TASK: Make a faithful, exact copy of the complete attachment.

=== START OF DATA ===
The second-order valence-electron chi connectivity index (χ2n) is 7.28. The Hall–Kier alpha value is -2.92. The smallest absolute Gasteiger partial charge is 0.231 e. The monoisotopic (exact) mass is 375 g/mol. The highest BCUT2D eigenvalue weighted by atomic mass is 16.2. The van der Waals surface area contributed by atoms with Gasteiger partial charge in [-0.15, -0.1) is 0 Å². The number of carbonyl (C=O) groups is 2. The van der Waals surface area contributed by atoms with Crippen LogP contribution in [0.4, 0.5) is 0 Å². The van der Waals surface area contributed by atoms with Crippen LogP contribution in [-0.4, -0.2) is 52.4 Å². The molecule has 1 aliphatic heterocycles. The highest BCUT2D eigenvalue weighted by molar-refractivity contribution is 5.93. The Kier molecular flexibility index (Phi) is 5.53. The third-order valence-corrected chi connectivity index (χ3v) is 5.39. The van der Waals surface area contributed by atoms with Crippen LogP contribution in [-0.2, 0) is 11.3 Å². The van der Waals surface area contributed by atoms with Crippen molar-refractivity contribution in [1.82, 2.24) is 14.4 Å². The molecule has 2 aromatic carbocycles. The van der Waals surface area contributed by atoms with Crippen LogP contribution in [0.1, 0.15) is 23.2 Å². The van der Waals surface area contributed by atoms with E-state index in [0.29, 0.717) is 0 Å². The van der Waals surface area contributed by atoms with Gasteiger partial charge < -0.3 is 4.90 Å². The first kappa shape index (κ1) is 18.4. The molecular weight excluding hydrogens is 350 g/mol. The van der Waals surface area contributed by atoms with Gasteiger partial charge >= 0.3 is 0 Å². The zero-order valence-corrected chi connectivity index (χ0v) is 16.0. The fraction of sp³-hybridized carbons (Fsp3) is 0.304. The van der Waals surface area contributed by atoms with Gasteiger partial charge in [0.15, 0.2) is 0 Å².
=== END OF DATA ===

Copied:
The second-order valence-electron chi connectivity index (χ2n) is 7.28. The Hall–Kier alpha value is -2.92. The smallest absolute Gasteiger partial charge is 0.231 e. The monoisotopic (exact) mass is 375 g/mol. The highest BCUT2D eigenvalue weighted by atomic mass is 16.2. The van der Waals surface area contributed by atoms with Gasteiger partial charge in [-0.15, -0.1) is 0 Å². The number of carbonyl (C=O) groups is 2. The van der Waals surface area contributed by atoms with Crippen LogP contribution in [0.4, 0.5) is 0 Å². The van der Waals surface area contributed by atoms with Crippen LogP contribution in [-0.4, -0.2) is 52.4 Å². The molecule has 1 aliphatic heterocycles. The highest BCUT2D eigenvalue weighted by molar-refractivity contribution is 5.93. The Kier molecular flexibility index (Phi) is 5.53. The third-order valence-corrected chi connectivity index (χ3v) is 5.39. The van der Waals surface area contributed by atoms with Crippen LogP contribution in [-0.2, 0) is 11.3 Å². The van der Waals surface area contributed by atoms with Crippen molar-refractivity contribution in [1.82, 2.24) is 14.4 Å². The molecule has 2 aromatic carbocycles. The van der Waals surface area contributed by atoms with Crippen LogP contribution in [0.1, 0.15) is 23.2 Å². The van der Waals surface area contributed by atoms with E-state index in [0.29, 0.717) is 0 Å². The van der Waals surface area contributed by atoms with Gasteiger partial charge < -0.3 is 4.90 Å². The first kappa shape index (κ1) is 18.4. The molecular weight excluding hydrogens is 350 g/mol. The van der Waals surface area contributed by atoms with Gasteiger partial charge >= 0.3 is 0 Å². The zero-order valence-corrected chi connectivity index (χ0v) is 16.0. The fraction of sp³-hybridized carbons (Fsp3) is 0.304. The van der Waals surface area contributed by atoms with Gasteiger partial charge in [0.15, 0.2) is 0 Å².